The fictive reflex: a fresh look at reflexiveness and narrative representation

Neohelicon, Oct 2016

Reflexiveness in literary contexts tends to be assimilated to self-reference; to the various ways in which a work may foreground the artifice and conventionality of its own features as representation, narrative or language. In this sense it is equated with metafiction, and regarded as a sophisticated and highly self-conscious use of narrative; here, however, I offer a contrary view of reflexiveness, one which sees it as elementary, pervasive, and constitutive of fictionality. In this view, there is a continuity between the basic logic of mimesis and the self-conscious “baring of the device” that, for the Russian Formalists, defines the literary. I begin by clarifying the nature of (fictive) representation as an act, and identify its intrinsic reflexiveness, and go on to compare this perspective with both the metafictional notion of reflexiveness and the theoretical discourse on reflexiveness around “mirror neurons” in cognitive literary studies. I then situate reflexiveness within a broader interdisciplinary environment, framed by complex systems science and the conceptualization of emergence in terms of representational recursiveness, which allows the two sides of the discussion so far to be understood as complementary aspects of reflexiveness, one of which aligns with the cultivation of (self-) consciousness, the other with the simple enactment of systemic relations. Finally I address the conceptual challenge presented by an account of narrative, and fiction, based upon reflexiveness, and suggest some ways in which it can be understood.

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The fictive reflex: a fresh look at reflexiveness and narrative representation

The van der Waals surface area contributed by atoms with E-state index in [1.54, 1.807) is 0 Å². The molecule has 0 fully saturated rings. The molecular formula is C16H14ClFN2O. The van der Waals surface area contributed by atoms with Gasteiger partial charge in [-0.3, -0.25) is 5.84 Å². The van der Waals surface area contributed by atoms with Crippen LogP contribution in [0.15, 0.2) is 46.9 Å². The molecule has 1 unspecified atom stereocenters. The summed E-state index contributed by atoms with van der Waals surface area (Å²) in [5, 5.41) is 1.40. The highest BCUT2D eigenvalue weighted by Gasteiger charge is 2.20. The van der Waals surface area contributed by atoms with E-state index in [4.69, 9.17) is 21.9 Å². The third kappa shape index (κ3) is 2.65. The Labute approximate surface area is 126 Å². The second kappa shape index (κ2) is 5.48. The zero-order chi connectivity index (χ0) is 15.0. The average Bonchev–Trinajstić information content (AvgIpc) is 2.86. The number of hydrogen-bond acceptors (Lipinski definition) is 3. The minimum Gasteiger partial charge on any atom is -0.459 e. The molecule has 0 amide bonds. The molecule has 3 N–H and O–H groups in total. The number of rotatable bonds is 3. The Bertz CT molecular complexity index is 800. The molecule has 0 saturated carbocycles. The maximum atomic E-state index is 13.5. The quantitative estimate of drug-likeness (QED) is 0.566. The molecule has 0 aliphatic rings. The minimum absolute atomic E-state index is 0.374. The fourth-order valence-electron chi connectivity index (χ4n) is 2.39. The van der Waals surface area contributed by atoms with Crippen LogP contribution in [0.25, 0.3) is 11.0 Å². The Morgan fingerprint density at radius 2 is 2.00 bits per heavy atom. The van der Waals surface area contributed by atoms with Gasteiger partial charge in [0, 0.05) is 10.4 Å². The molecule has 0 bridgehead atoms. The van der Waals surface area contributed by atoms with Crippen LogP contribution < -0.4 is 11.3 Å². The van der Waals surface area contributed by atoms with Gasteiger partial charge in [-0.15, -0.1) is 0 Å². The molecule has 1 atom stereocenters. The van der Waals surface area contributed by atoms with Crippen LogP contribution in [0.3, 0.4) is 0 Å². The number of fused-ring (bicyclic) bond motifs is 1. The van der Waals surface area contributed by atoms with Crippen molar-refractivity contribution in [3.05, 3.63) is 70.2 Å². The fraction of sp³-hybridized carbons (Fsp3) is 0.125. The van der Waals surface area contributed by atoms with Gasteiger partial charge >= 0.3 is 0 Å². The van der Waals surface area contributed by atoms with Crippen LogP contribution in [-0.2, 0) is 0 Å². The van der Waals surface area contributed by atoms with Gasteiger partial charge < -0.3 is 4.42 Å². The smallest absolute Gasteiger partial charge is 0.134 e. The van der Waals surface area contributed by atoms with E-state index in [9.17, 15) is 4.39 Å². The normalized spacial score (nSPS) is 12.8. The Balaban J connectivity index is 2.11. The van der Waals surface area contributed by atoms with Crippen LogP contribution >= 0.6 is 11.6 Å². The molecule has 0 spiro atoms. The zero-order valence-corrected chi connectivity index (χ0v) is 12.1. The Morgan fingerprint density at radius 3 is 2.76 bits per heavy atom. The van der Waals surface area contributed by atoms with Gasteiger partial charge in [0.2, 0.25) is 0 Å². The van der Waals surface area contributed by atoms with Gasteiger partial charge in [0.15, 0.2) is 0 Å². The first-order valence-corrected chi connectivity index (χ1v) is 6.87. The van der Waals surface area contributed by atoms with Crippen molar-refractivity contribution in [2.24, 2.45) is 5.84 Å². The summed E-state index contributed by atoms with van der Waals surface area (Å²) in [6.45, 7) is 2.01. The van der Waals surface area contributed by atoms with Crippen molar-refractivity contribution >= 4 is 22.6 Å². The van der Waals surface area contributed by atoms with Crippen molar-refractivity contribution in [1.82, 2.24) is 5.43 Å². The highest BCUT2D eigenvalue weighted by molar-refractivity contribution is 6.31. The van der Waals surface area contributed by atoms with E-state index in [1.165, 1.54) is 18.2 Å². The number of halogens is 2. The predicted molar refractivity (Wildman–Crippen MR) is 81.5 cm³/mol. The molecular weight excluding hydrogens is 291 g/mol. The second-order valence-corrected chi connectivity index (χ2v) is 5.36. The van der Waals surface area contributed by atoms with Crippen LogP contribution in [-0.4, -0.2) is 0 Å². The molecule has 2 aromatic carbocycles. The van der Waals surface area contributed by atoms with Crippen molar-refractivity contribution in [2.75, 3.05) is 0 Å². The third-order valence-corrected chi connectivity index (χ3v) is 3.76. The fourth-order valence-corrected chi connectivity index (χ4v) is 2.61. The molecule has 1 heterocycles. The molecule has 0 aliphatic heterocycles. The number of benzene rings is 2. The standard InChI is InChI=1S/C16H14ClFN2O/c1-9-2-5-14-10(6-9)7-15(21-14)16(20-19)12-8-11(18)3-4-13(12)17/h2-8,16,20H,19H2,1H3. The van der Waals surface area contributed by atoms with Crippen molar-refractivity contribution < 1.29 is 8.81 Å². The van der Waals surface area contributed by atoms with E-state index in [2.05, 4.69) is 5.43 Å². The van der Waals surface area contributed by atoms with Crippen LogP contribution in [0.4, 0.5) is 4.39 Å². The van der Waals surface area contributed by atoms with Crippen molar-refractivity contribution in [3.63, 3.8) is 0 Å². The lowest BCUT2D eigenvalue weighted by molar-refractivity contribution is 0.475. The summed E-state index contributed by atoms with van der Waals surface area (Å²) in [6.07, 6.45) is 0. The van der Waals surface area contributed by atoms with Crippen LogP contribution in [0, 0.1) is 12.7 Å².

Neohelicon The fictive reflex: a fresh look at reflexiveness and narrative representation Richard Walsh 0 Narrative 0 0 University of York , York , UK Reflexiveness in literary contexts tends to be assimilated to self-reference; to the various ways in which a work may foreground the artifice and conventionality of its own features as representation, narrative or language. In this sense it is equated with metafiction, and regarded as a sophisticated and highly selfconscious use of narrative; here, however, I offer a contrary view of reflexiveness, one which sees it as elementary, pervasive, and constitutive of fictionality. In this view, there is a continuity between the basic logic of mimesis and the self-conscious ''baring of the device'' that, for the Russian Formalists, defines the literary. I begin by clarifying the nature of (fictive) representation as an act, and identify its intrinsic reflexiveness, and go on to compare this perspective with both the metafictional notion of reflexiveness and the theoretical discourse on reflexiveness around ''mirror neurons'' in cognitive literary studies. I then situate reflexiveness within a broader interdisciplinary environment, framed by complex systems science and the conceptualization of emergence in terms of representational recursiveness, which allows the two sides of the discussion so far to be understood as complementary aspects of reflexiveness, one of which aligns with the cultivation of (self-) consciousness, the other with the simple enactment of systemic relations. Finally I address the conceptual challenge presented by an account of narrative, and fiction, based upon reflexiveness, and suggest some ways in which it can be understood. Reflexiveness; Emergence Representation Cognition In this essay I offer a view of fictionality as a narrative rhetoric continuous with the most elementary logic of narrative, via the notion of reflexiveness. I do so by drawing upon a fundamental distinction between two complementary aspects of reflexiveness, one of which aligns with the cultivation of (self-) consciousness, the other with the simple enactment of systemic relations, in order to show the interdependence between them. My starting point, however, is a recent narratological debate which crystalizes a preliminary issue concerning fictive narrative representations themselves. In the introduction to The Emergence of Mind, David Herman presents his critique of a prevalent doctrine among literary narrative theorists that he dubs the ‘‘Exceptionality Thesis’’: the claim, as he puts it, that ‘‘readers’ experiences of fictional minds are different in kind from their experiences of the minds they encounter outside the domain of narrative fiction’’ (Herman 2011, 8) . His own, anti-exceptionalist, stance is a claim for a certain cognitive continuity in our understanding of fictional and real other minds, though he is careful to say that he is not ‘‘suggesting that interpreters of fictional narratives adopt the same stance toward the situations portrayed in those texts that they adopt toward situations in narratives that make a claim to fact’’ (Herman 2011, 33, n.10) . It is reasonable to question the legitimacy of Herman’s discrimination between our stances towards fictional narratives and fictional minds, and indeed it has been questioned, notably from the perspective of unnatural narratology—one of the recent theoretical trends Herman explicitly associates with the Exceptionality Thesis because of its anti-mimeticism (Herman 2011, 11) ; I’m thinking in particular of Henrik Skov Nielsen’s response in his contribution to the volume A Poetics of Unnatural Narrative (Nielsen 2013) , which takes up Herman’s challenge to unnatural narratology’s version of exceptionalism. I begin with this debate about the exceptionality, or otherwise, of narrative fictions, because I am struck by the extent to which both sides cast their general arguments, and their finer conceptual distinctions, in terms of the objects of representation. That is, both Herman and Nielsen (and in truth most narrative theorists of whatever stripe) contest the nature of the disputed continuities and discontinuities between fictional and non-fictional narrative on the ground of a common assumption that fictions are representations of fictional objects. The issue then becomes a matter of whether certain of these objects (fictional minds) are intelligible in the same terms as other minds in the real world, or require a different kind of interpretative attention (intrinsically, or just in certain cases). The premise of a categorical distinction between fictional and non-fictional objects is explicit even on Herman’s side where the main thrust of the argument is for continuity; as when he urges that acknowledging ‘‘the ontological divide between fiction and nonfiction is consistent with hypothesizing that the same protocols for engaging with minds cut across this divide’’ (Herman 2011, 12) . My perspective on fictionality, however, cuts across the terms of the debate itself.1 Both sides share the assumption that fictional representations are to be distinguished in ontological terms, whereas I take the view that a representation is fundamentally an act. That is, I want to understand the word ‘‘representation,’’ always, as less a noun than the nominalization of a verb. On this view, acts of fictive 1 The premises for the following outline of my approach to fictionality are those developed in The rhetoric of fictionality (Walsh 2007) . representation are real acts, discursively—and, if you like, ontologically— continuous with other (real, communicative, representational) acts. Within this discursive continuity, however, fictionality is a discrete rhetoric, or rhetorical set; one that is extremely pervasive, both culturally and cognitively. It follows that, far from being one pole of an absolute ontological binary, fictionality has a complex history, and indeed a prehistory. The history refers us to emerging work in diachronic narrative theory, a post-classical development in narratological research initiated by, among others, Monika Fludernik (2003) . This essay concerns itself with the pre-history, or at least the theoretical parameters of that pre-history; that is, my focus is upon considerations both historically and logically prior to the cultural history of diachronic narratology. Fictive narrative acts have a second-degree relation to informative narrative acts; that is, they are fictive by virtue of a disavowal of their direct, assertive relevance in representational terms, whether that disavowal is implicit or explicit, or is external or internal to the fictive discourse itself. All of fiction’s distinctive characteristics are contingent possibilities that arise in consequence of this reflexive move; fictive representations work fictively to the extent that they work through a dissociative framing of the indicative force of the representational act. This framing is reflexive because it takes the same form as the indicative act it disavows; reflexiveness, in this sense, is representational recursiveness. This essay is marked by an extraordinary preponderance of words with a ‘‘re-’’ prefix, and my contention is that in all cases, beginning with representation, the ‘‘re-’’ is the critical feature. The ‘‘re-’’ prefix articulates a relation, and often a recursive relation, to something logically or temporally prior, and this is the salient feature of acts of representation. My account of fictionality situates its reflexiveness in the context of a broader reflexive logic, one that is intrinsic in representation itself and accounts both for the possibility that fictive acts may arise and for the way that fictive acts work. With respect to the ontological premises of the exceptionality debate above, it is at best a moot philosophical point whether such fictive acts can be said in some sense to generate or refer to objects of their own. The pragmatics of the interpretation of fiction do not involve fictional objects or represented objects.2 The view I am expounding here turns instead upon acts, situated in relation to temporally or conceptually prior acts, and in doing so it privileges a reflexive idea of representation grounded in repetition; partly because I want to suggest that such an approach provides a way to understand the emergence, at a cognitive level, of representational acts out of action per se, and partly because the ideas of action and repetition involve a temporal emphasis conducive to a specifically narrative take on representational acts. That is, I am interested in fictionality specifically as an epiphenomenon of the emergence of narrative; my aim is to connect the most 2 Much contemporary narratology rests upon the assumption that the interpretation of fiction does involve fictional objects (including much cognitive narratology, for reasons that I think can only be attributed to the priming effect of the literary-philosophical training of many cognitive narratologists). This assumption, to the extent that it is a theoretical premise rather than an unthinking echo of the idioms of common talk about fictions, has been formalized in terms of fictional worlds, notably by Thomas Pavel (1986) and Marie-Laure Ryan (1991) ; and, in the more linguistic terms of narrative semantics, by Lubom´ır Dolezˇel (1980) . elaborate cultural manifestations of fictionality with the inaugural moves of narrative cognition.3 To offer an account of fictionality’s emergence itself as a narrative, however, is rather more problematic, precisely because of the narrativeresistant logic of recursion that is a feature of the systemic relations underlying emergent phenomena. This is a limitation of narrative cognition that I have discussed elsewhere, and I won’t belabour it here; it is simply that the sequential logic of narrative is unable to accommodate the multiplicity, simultaneity and reciprocity of interactions involved in systemic processes, even as our cognitive grasp of process is constrained by that sequential logic; and therefore the accessibility of emergent behaviours to narrative representation comes only at the cost of woeful misrepresentation of the systemic interactions actually producing that behaviour.4 This limitation upon narrative representation in general implies that there are some considerable barriers to understanding inherent in my own specific undertaking here, and if I am to make any progress at all, I need to acknowledge them. So, I have to grant immediately that there is a necessary tension between my appeal to systemic processes and the form of my argument as a narrative of (conceptual) origins. To conceive of representation as a reflexive process grounded in repetition is not really to ground it at all, because there is a circularity lurking in the formulation. Nothing ever happens twice, except under interpretation—which is to say, except as represented. Repetition is itself already reflexive. Let me begin again Reflexiveness in literary contexts tends to be assimilated to metafictional selfreference; that is to say, in literary criticism we think of reflexiveness in terms of the various ways in which a work may overtly foreground the artifice and conventionality of its own features as fiction, as narrative, as representation, or as language. In this sense reflexiveness is typically regarded as a sophisticated and highly selfconscious feature of narrative; whereas my purpose is to offer a contrary view, which sees reflexiveness as elementary, pervasive, and constitutive not only of fictionality itself but also of the pre-requisite possibility of narrative representation. Metafictional reflexiveness has in the past been castigated as a decadent practice in literary-critical discourse. It is has been viewed as a malaise, a symptom of the death of the novel, the defining quality of a literature of exhaustion, in John Barth’s classic formulation (1967 ). In the heady early days of postmodernism it was both celebrated and castigated as a scandalous expose´, or dereliction, of fiction’s cultural role, provoking neo-realist backlash even as the devices of metafictionality and selfreflexive irony went mainstream and lost their antinomian aura; as Gerald Graff trenchantly noted in response to the latter development, consumer capitalism is 3 In pursuing this narrative lineage, of course, I am neglecting forms of fictionality (in the visual arts, for example) that are not contingent upon narrative. 4 A fuller exposition of the double bind entailed in the narrative representation of systemic processes can be found in Walsh (2011a). A volume of essays in preparation, Narrating complexity, directly explores the problem in dialogue between narratologists and complex systems scientists (Stepney and Walsh forthcoming). more than happy to commodify its own ironization (Graff 1979, 223–224) . Even attempts to engage positively with the strategies of postmodern metafictionality have had to proceed by negotiating with its highly suspect cultural status. I might cite David Foster Wallace’s heroic efforts in his own fiction to push through metafictionality to the other side of irony, the cultural pervasiveness of which had become enervating (Wallace 1993) . Or we might consider the way Linda Hutcheon’s influential formulation of ‘‘historiographic metafiction’’ vindicates metafiction’s obsession with its own artifice by reading it as a demonstration of the similar, but unacknowledged, artifice of non-fictional narrative discourses (Hutcheon 1988) , a view in which fiction’s retort to historiography is, in effect, ‘‘you think I’m bad?’’ Or we might recall Brian McHale learning to ‘‘stop worrying and love postmodernism’’ by reading it as a formal, metafictional interrogation of ontology (albeit founded upon the sort of fictional worlds semantics I’ve just rejected) which nonetheless is ultimately recuperated in terms of a meta-thematics of love and death (McHale 1991, 217–232) . The most carefully formalist analysis of postmodern metafiction, however, is also the one in which its categorical distinctiveness starts to break down. This is Patricia Waugh’s Metafiction, which proposes a ‘‘sliding scale of metafictional practices’’ (1984, 115); pursuing this classification from the moderate to the extreme, Waugh arrives at an unexpected endpoint, concluding that ‘‘all fiction is thus implicitly metafictional’’ (1984, 148). We might arrive at similar conclusions by following this sliding scale in the other direction. Once detached from the particular context of postmodernism, metafictionality of course assumes a much more integral place in the whole history of fiction. Without any redefinition of its scope, it is there— explicitly, if sporadically—almost everywhere you look. It is strongly correlated with liminal moments in the history of narrative fictions; moments of various kinds, on various scales. So it is there at a particular narrative crux in Trollope, or in the framing of a twice-told tale by Hawthorne, or the renouncement of an out-moded convention in Diderot. The most striking outbreaks of extensive metafictionality seem to coincide with the early stages of a new genre, form, or medium of fiction. Obvious cases would be Don Quixote, or Tristram Shandy; but the same might be said, for example, about the intensely self-reflexive negotiations between illusionism and narrative in the first years of cinema.5 Metafictional reflexivity, in other words, would be a powerful lens through which to take a diachronic perspective upon generic fictionality. But from my point of view here, metafictionality is just the most overt and performative end of a spectrum of kinds of reflexiveness; the reflexiveness that is most fundamentally, I suggest, the generative principle for fictive narrative acts in particular and for acts of narrative representation in general. I’ve emphasized the liminal status of metafictionality because it accords with, and epitomizes, the inaugural function of reflexiveness in a much more general sense, as a recursive series of representational moves: metafictionality is a feature of the emergence of 5 The complexity of these negotiations is apparent in Tom Gunning’s ‘‘The cinema of attractions: Early film, its spectator and the avant garde’’ (1990), as well as in several of the other essays in the same volume. new cultural forms and genres just as the principle of reflexiveness is a feature of representation inherent in the systemic logic of emergence itself. That is to say, beyond the threshold of overt reflexiveness there is a larger continuity that extends all the way from the basic logic of mimesis to the self-conscious baring of the device that, for the Russian Formalists, defined the literary (Shklovsky 1965b, 26–30) . Shklovsky famously declared Tristram Shandy ‘‘the most typical novel in world literature’’ (26), and I want to appropriate the remark in a sense that goes well beyond the terms of Shklovsky’s own polemic. I can use the double logic of his own account of defamiliarization to partially justify the theft, however. Defamiliarization is, apparently, both the arch-principle of literariness as a ceaseless reflexive foregrounding of artifice and, at the same time, the basis upon which the value of the literary is affirmed in terms of a phenomenal aesthetics of everyday life; defamiliarization serves to prolong perception, to ‘‘make the stone stony’’ (Shklovsky 1965a, 12) . Defamiliarization, that is, faces both ways; its selfconscious dissociation from experience is itself the condition of its orientation towards it. My point is that mimesis and baring the device are not antagonists but accomplices; and further, that this reciprocity does not only apply at the level of literary narrative, but across the whole range of narrative representations, including the mental representations of narrative cognition. Reflexiveness is not the destruction of representation, because representation is reflexive. More than that, representation is actually constituted by reflexivity, and reflexivity intrinsically constitutes representation. The possibility of recursion, of return, of repetition, entails representation because nothing ever happens twice, except under interpretation. Repetition is itself already reflexive. Let me begin again When the neurological research on mirror neurons first appeared, it struck a chord with many scholars interested in the relation between literature and the way our brains work. The interest, however, had less to do with the phenomenon described in the neurological research than the term itself—with that particular way of conceptualizing the findings. The neuroscientific phenomenon was first observed and described in a 1992 paper (Di Pellegrino et al. 1992) , but the term ‘‘mirror neuron’’ was not coined until 4 years later (Gallese et al. 1996) . The mirror metaphor captured widespread attention, not least in literary-critical circles where it inevitably evoked a whole tradition in Western aesthetics, that classic trope for mimesis epitomized by Hamlet’s injunction to the players at Elsinore to hold ‘‘the mirror up to nature’’ (III.ii). The neuroscience of mirror neurons seemed to provide an empirical foundation for a whole set of literary-theoretical ideas about representation, especially fictional representation, as well as about the nature of readers’ engagement and emotional involvement with it; and, as enticingly, it offered a new scientific terminology with which to describe these things. In particular, it led to a widespread and somewhat hasty assumption that mirror neurons corroborated theories of mental simulation—an argument put forward by Gallese and Goldman (1998) —and that this confirmed certain theories of reader response to fictive representations (notably, fictional worlds theories). I particularly admire Marie-Laure Ryan’s response to all this in ‘‘Narratology and cognitive science: A problematic relation’’ (2010). The article was occasioned by one of many popularising press releases hailing the confirmation of theories of mental simulation by neuroscientific research (in this case, specifically in response to narratives, as registered in MRI scans). Ryan’s own work has long advocated a fictional worlds model of readers’ experiences of fictions, as well as a view of reader involvement as virtual cognitive and affective immersion in those worlds, and she acknowledged the temptation, perhaps as strong for her as for anybody, to hail this kind of neurological research as final scientific validation of her arguments. She was tempted, but she resisted; she did not fall. On further reflection her critical faculties prevailed, and she adopted a highly sceptical stance on the extent to which the empirical findings actually justified the interpretative gloss given them by the science media and by less rigorous scholars. Her reasons were several, but the one I would pick out is the way in which the interpretative gloss given to neuroscientific research has a tendency to presuppose the very things it is taken to demonstrate. This circularity is particularly evident in the transition from research papers to journalistic articles, as in the case with which Ryan begins (2010 , 470–471), but it is also frequently, and more insidiously, a tendency in the conceptualization of the research itself. The conception of mirror neurons is a case in point; the enthusiasm with which some narratologists and literary scholars have embraced the mirror metaphor disregards the extent to which its original use had already imported the connotations of that metaphor, precisely because of their cultural currency. Yet while the excitement around mirror neurons in narratological circles has naturally tended to understand the metaphor in terms of the virtual image in the mirror, that archetype of mimesis, the metaphor was originally used to characterise the action of these neurons. That is to say, a mirror neuron is one triggered when a certain action is performed and when the same action is witnessed; which suggests that if the metaphor is applicable at all, it might more plausibly be taken another way. A reflection, indeed, is not a representation in the artefactual sense in which that term is commonly understood, but the effect of a situated process of observation; there is no image in the mirror independent of the act of viewing it. A reflection is a ‘‘reflex image,’’ in the sense most familiar from the term ‘‘single lens reflex camera,’’ an epiphenomenal result of the turning back of light by the reflective surface of the mirror, which is only resolved into any form at all from the perspective of a specific subject position. And as a matter of fact, the scientific research on mirror neurons has a closer relation to reflexes—in the sense of automatic actions—than to images. The firing of a mirror neuron is not a mirroring in the sense of an imaging, but in the sense of a repetition, at the neurological level, of the associated action perceived in another. Ah—but even as repetition, it does not so much produce as presuppose a representational relation: nothing ever happens twice, except under interpretation. Repetition is itself already reflexive. My title, ‘‘The Fictive Reflex,’’ is designed to bridge the gap between ‘‘reflexiveness’’ in the familiar literary sense and ‘‘reflex’’ in the sense it has in ‘‘reflex action.’’ Both, of course, trace their etymology back to the same source in classical Latin, reflexus, meaning bent or curved back (OED). But a reflex in the sense of a reflex action, strictly defined, is a connection between a sensory neuron and a motor neuron via a reflex arc, and so not routed via the brain or mediated by cognition; a simple feedback loop between body and environment. Reflexes are therefore involuntary actions; indeed the concept of reflex action, though not the word itself, was introduced by Descartes as part of his mechanistic account of the body, as distinct (in humans) from the attributes of reason, mind and soul (1664/1972). Reflex and reflexiveness on the Cartesian model, then, respectively mark the poles of an antithesis between, on the one hand, unconscious, automatic behaviour and, on the other, rational, conscious behaviour. Modern psychology has a more capacious view than Descartes’s of what mind is, and what thinking is—a view that accommodates both the automatic and the reflective, thinking fast and slow (Kahneman 2011) . But some residue of the old Cartesian dualism still remains unless we can conceive of conscious thinking as something that emerges, ontogenetically and phylogenetically, out of reflex action. My own concern here is to emphasize the continuity, rather than antithesis, between reflex and reflexiveness, by seeing them as a complementary pair. The relation between them is between two aspects of the same formal move, that turning back on itself. Conceived as reflex, this is a move defined within the parameters of some systemic set of relations; conceived as reflexiveness it is the same move, with respect to the same set of relations, but understood now in terms of the difference inaugurated by the move itself. This difference (for that which turns back is not that upon which it returns) opens up an external, emergent perspective upon the systemic domain in which it occurs, which can be understood as the general condition for the incipience of the representational relation. On this view, reflex always produces and makes available the possibility of reflexiveness, and it is for this reason that it is a mechanism primed for emergence within any system. The mediating term here, between systemic and emergent, between act and representation, is the implicit. The implicit is a liminal space created in turning back, itself a property of behaviour at the systemic level but already latently a vehicle for emergent behaviour at a higher level.6 Recursively, at every level, reflex becomes reflexiveness; the implicit becomes explicit; what was act becomes occasion. Recursion both is and is not repetition, because nothing ever happens twice, except under interpretation. Repetition is itself already reflexive. 6 The implicit, which leads on representation without itself being representation, has a proto-semiotic function analogous to the proto-communicative function of the ‘‘manifest’’ in the pragmatic, speech-act oriented context of Relevance Theory (Sperber and Wilson 1986) . I want to say that narratives in general, and fictions in particular, are representations, and mean by that not that they correlate with objects of representation but that they are acts of representation. This way of formulating the issue evidently raises a kind of grounding problem; a concern about where, if not in relation to an object, we are to place the foundations of representation. But the grounding problem was always there; if objects of representation are not themselves already representations—that would be the condition of their foundational status—then they do nothing in themselves to account for a representational relation towards them. This issue doesn’t go away when we pursue the logic of narrative representation back to some notion of primary cognitive templates for narrative representation, such as the varieties of image schema Mark Turner uses as the foundations for story and parable in The Literary Mind (1996); even here the elementary cognitive figure, conceived as grounded in embodied experientiality, harbours an ambiguity: if the image schema is itself representational (and it must be to do its work), what is it a representation of, and how does that representational relation arise? It won’t do to say, in effect, it’s turtles all the way down, and this is where I think enactive approaches to cognition can help. My suggestion is that what is needed is the category of the implicit, which is not representation but which opens up the cognitive space for a reflexive move that inaugurates representation. There is much in the speech-act theory tradition of communicative pragmatics that lends weight to this idea, and the generalization I am proposing from communicative behaviour to representational behaviour, or representation, as such, is not a huge leap. The implicit does the required work in mediating between action and representation precisely because the implicit is inherent in behaviour at a very fundamental level; not just conscious, deliberative behaviour but all oriented or responsive behaviour as such, in the broadest biological sense—I mean in a sense that encompasses bacterial behaviour as well as human behaviour. I am seeking to draw out the full import of the basic philosophical re-orientation involved in an approach to fiction, narrative representation, and representation as such in terms of acts; as reflexive cycles of action within an enactive account of cognition. The re-orientation involved is, I would suggest, from substance metaphysics to process metaphysics7; from the kind of intellectual stance that is driven by a methodology of analytic reduction, seeking always to identify more fundamental elements, things, stuff, to the kind of stance that, on the contrary, is always looking to synthesize more inclusive acts, events, processes. The point I want to emphasize is that process philosophy is not a way for substance philosophy to evade its problems with foundationalism; if it applies, it applies systemically. It is in the domain of systems thinking that the concept of emergence belongs, and much of what I’m reaching towards here has to do with trying to think about fictive acts, narrative acts and representational acts as themselves the emergent behaviours of systemic processes. Enactivism, in other words, does not serve to launch 7 The entry on process philosophy in The Stanford encyclopedia of philosophy helps to clarify the issues here (Seibt 2013) . representationalism; rather, you might say, it’s turtles all the way up. My thought here shares with recent trends in evolutionary literary studies an interest in the continuity between basic cognitive affordances and cultural phenomena in general (or in my case, fictive rhetoric in particular); but my claim is that such continuities should be conceived in terms of reflexive processes and levels of emergence in a systemic paradigm rather than in the form of narrative accounts of the more or less mediated causal relations between cognition and culture.8 But it must be acknowledged that it is hard to resist making these connections in a narrative mode of explanation, even though systemic processes, by their nature, are not amenable to it; and it is equally hard even to recognize the explanatory force of arguments that are not cast in narrative form. One of the ways in which I have previously tried to tell such a non-story, and which may serve as a clarifying example here, concerned the possible common cognitive roots of music and narrative in pre-linguistic communicative behaviour characterized in terms of its somatic, social and affective dimensions (Walsh 2011b) . The conceptual focus of this inquiry was rhythm, and it seems to me now that more could be said about the place of rhythm in our cognitive development and in the emergence of representational behaviour. Rhythm, after all, is as pure an instance of repetition as you are likely to find. For rhythm to be perceptible as such, that is to say for it to be rhythm at all, requires the persistence in a rudimentary sense of what is past; a beat, however manifest, is only a beat relative to a prior beat.9 That implicit relation, effectively constitutive of phenomenal temporality, can serve as an archetype for the way I am trying to formulate the general conditions for reflexiveness to become manifest, and for the cognitive and communicative architecture of representational, narrative and fictive behaviour, recursively, to emerge. Otherwise, after all, each separate beat or pulse is just what it is. Nothing ever happens twice, except under interpretation. Repetition is itself already reflexive. Open Access This article is distributed under the terms of the Creative Commons Attribution 4.0 International License (http://creativecommons.org/licenses/by/4.0/), which permits unrestricted use, distribution, and reproduction in any medium, provided you give appropriate credit to the original author(s) and the source, provide a link to the Creative Commons license, and indicate if changes were made. 8 For an approach to evolutionary literary studies that gives a central place to narrative, see Boyd 2009 . 9 This formulation has the slightly counter-intuitive implication that there is in a sense no first beat, except retrospectively; Peter Rabinowitz (in conversation) has proposed the reverse—that a beat is only a beat relative to a following beat. 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Richard Walsh. The fictive reflex: a fresh look at reflexiveness and narrative representation, Neohelicon, 2016, 379-389, DOI: 10.1007/s11059-016-0351-z